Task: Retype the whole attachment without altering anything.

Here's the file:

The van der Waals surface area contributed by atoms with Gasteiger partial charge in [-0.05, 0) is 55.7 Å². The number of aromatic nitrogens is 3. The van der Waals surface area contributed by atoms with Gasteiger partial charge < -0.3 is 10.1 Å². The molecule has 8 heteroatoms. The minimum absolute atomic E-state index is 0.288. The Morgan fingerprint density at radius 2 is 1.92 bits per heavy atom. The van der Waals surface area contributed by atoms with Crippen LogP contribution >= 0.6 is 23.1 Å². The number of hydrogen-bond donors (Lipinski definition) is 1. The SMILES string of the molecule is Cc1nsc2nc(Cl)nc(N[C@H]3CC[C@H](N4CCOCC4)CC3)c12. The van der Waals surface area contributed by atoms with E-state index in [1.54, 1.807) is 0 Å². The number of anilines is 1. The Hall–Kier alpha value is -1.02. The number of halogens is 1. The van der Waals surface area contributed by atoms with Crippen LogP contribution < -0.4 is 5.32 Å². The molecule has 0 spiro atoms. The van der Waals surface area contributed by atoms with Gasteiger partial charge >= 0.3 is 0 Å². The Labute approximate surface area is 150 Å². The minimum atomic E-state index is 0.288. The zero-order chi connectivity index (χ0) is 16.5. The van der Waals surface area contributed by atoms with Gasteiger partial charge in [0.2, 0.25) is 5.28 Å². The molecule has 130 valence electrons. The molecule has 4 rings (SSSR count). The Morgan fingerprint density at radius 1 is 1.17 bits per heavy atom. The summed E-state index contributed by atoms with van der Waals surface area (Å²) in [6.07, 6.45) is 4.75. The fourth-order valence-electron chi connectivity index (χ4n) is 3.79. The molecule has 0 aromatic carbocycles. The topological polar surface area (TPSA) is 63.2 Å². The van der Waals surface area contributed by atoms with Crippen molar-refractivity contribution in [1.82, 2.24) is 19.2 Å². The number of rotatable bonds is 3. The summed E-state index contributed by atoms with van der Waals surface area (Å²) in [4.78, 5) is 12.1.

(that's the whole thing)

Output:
The van der Waals surface area contributed by atoms with Gasteiger partial charge in [-0.05, 0) is 55.7 Å². The number of aromatic nitrogens is 3. The van der Waals surface area contributed by atoms with Gasteiger partial charge < -0.3 is 10.1 Å². The molecule has 8 heteroatoms. The minimum absolute atomic E-state index is 0.288. The Morgan fingerprint density at radius 2 is 1.92 bits per heavy atom. The van der Waals surface area contributed by atoms with Crippen LogP contribution >= 0.6 is 23.1 Å². The number of hydrogen-bond donors (Lipinski definition) is 1. The SMILES string of the molecule is Cc1nsc2nc(Cl)nc(N[C@H]3CC[C@H](N4CCOCC4)CC3)c12. The van der Waals surface area contributed by atoms with E-state index in [1.54, 1.807) is 0 Å². The number of anilines is 1. The Hall–Kier alpha value is -1.02. The number of halogens is 1. The van der Waals surface area contributed by atoms with Crippen LogP contribution < -0.4 is 5.32 Å². The molecule has 0 spiro atoms. The van der Waals surface area contributed by atoms with Gasteiger partial charge >= 0.3 is 0 Å². The Labute approximate surface area is 150 Å². The minimum atomic E-state index is 0.288. The zero-order chi connectivity index (χ0) is 16.5. The van der Waals surface area contributed by atoms with Gasteiger partial charge in [0.2, 0.25) is 5.28 Å². The molecule has 130 valence electrons. The molecule has 4 rings (SSSR count). The Morgan fingerprint density at radius 1 is 1.17 bits per heavy atom. The summed E-state index contributed by atoms with van der Waals surface area (Å²) in [6.07, 6.45) is 4.75. The fourth-order valence-electron chi connectivity index (χ4n) is 3.79. The molecule has 0 aromatic carbocycles. The topological polar surface area (TPSA) is 63.2 Å². The van der Waals surface area contributed by atoms with Crippen molar-refractivity contribution in [1.82, 2.24) is 19.2 Å². The number of rotatable bonds is 3. The summed E-state index contributed by atoms with van der Waals surface area (Å²) in [4.78, 5) is 12.1.